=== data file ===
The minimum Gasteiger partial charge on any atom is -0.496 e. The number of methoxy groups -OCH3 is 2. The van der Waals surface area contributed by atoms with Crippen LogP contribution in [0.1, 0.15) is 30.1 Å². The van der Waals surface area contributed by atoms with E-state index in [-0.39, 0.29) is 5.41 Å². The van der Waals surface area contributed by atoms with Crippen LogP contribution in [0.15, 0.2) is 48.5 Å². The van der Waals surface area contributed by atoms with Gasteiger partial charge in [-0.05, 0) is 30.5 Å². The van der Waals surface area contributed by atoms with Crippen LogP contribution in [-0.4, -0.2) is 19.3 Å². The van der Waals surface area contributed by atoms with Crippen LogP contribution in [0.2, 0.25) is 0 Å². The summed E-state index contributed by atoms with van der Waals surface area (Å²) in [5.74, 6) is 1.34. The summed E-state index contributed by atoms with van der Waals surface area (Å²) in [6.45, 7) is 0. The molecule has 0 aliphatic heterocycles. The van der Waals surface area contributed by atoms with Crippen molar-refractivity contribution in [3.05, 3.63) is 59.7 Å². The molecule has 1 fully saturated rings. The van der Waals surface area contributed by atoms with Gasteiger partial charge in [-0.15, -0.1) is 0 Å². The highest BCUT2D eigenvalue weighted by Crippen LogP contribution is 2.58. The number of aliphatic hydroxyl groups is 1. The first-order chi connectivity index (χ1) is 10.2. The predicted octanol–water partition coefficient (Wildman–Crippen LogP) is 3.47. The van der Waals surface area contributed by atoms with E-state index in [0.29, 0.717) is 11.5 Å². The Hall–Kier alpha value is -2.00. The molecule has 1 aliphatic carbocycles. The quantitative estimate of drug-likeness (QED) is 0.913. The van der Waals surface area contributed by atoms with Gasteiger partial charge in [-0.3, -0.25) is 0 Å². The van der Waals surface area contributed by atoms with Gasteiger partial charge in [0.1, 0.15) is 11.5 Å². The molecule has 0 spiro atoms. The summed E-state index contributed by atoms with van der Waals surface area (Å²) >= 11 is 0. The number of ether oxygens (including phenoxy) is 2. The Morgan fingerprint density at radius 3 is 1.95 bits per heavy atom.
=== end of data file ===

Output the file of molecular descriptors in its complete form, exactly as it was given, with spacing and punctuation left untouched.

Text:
The minimum Gasteiger partial charge on any atom is -0.496 e. The number of methoxy groups -OCH3 is 2. The van der Waals surface area contributed by atoms with Crippen LogP contribution in [0.1, 0.15) is 30.1 Å². The van der Waals surface area contributed by atoms with E-state index in [-0.39, 0.29) is 5.41 Å². The van der Waals surface area contributed by atoms with Crippen LogP contribution in [0.15, 0.2) is 48.5 Å². The van der Waals surface area contributed by atoms with Gasteiger partial charge in [-0.05, 0) is 30.5 Å². The van der Waals surface area contributed by atoms with Crippen LogP contribution in [-0.4, -0.2) is 19.3 Å². The van der Waals surface area contributed by atoms with Crippen LogP contribution in [0.2, 0.25) is 0 Å². The summed E-state index contributed by atoms with van der Waals surface area (Å²) in [5.74, 6) is 1.34. The summed E-state index contributed by atoms with van der Waals surface area (Å²) in [6.45, 7) is 0. The molecule has 0 aliphatic heterocycles. The van der Waals surface area contributed by atoms with Crippen molar-refractivity contribution in [3.05, 3.63) is 59.7 Å². The molecule has 1 fully saturated rings. The van der Waals surface area contributed by atoms with Gasteiger partial charge in [-0.15, -0.1) is 0 Å². The highest BCUT2D eigenvalue weighted by Crippen LogP contribution is 2.58. The number of aliphatic hydroxyl groups is 1. The first-order chi connectivity index (χ1) is 10.2. The predicted octanol–water partition coefficient (Wildman–Crippen LogP) is 3.47. The van der Waals surface area contributed by atoms with E-state index in [0.29, 0.717) is 11.5 Å². The Hall–Kier alpha value is -2.00. The molecule has 1 aliphatic carbocycles. The quantitative estimate of drug-likeness (QED) is 0.913. The van der Waals surface area contributed by atoms with Gasteiger partial charge in [-0.3, -0.25) is 0 Å². The van der Waals surface area contributed by atoms with Gasteiger partial charge in [0.1, 0.15) is 11.5 Å². The molecule has 0 spiro atoms. The summed E-state index contributed by atoms with van der Waals surface area (Å²) >= 11 is 0. The number of ether oxygens (including phenoxy) is 2. The Morgan fingerprint density at radius 3 is 1.95 bits per heavy atom.